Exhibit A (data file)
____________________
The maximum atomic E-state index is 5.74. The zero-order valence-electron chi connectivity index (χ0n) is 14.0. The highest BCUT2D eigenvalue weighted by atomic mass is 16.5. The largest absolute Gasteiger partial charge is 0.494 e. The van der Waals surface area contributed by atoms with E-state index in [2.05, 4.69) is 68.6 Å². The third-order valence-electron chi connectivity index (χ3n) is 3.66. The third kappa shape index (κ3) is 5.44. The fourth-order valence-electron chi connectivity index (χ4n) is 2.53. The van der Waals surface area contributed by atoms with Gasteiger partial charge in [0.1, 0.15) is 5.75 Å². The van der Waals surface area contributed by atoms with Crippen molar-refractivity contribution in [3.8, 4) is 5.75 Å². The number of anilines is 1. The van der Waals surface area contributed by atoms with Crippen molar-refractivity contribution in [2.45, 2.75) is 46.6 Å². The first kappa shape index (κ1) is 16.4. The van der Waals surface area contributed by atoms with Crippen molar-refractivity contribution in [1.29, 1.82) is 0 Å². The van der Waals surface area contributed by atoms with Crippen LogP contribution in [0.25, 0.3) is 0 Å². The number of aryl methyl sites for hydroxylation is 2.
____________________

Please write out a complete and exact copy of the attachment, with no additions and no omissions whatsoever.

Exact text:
The maximum atomic E-state index is 5.74. The zero-order valence-electron chi connectivity index (χ0n) is 14.0. The highest BCUT2D eigenvalue weighted by atomic mass is 16.5. The largest absolute Gasteiger partial charge is 0.494 e. The van der Waals surface area contributed by atoms with E-state index in [2.05, 4.69) is 68.6 Å². The third-order valence-electron chi connectivity index (χ3n) is 3.66. The third kappa shape index (κ3) is 5.44. The fourth-order valence-electron chi connectivity index (χ4n) is 2.53. The van der Waals surface area contributed by atoms with Gasteiger partial charge in [0.1, 0.15) is 5.75 Å². The van der Waals surface area contributed by atoms with Crippen molar-refractivity contribution in [3.8, 4) is 5.75 Å². The number of anilines is 1. The van der Waals surface area contributed by atoms with Crippen molar-refractivity contribution in [2.45, 2.75) is 46.6 Å². The first kappa shape index (κ1) is 16.4. The van der Waals surface area contributed by atoms with Crippen molar-refractivity contribution in [1.29, 1.82) is 0 Å². The van der Waals surface area contributed by atoms with Crippen LogP contribution in [0.25, 0.3) is 0 Å². The number of aryl methyl sites for hydroxylation is 2.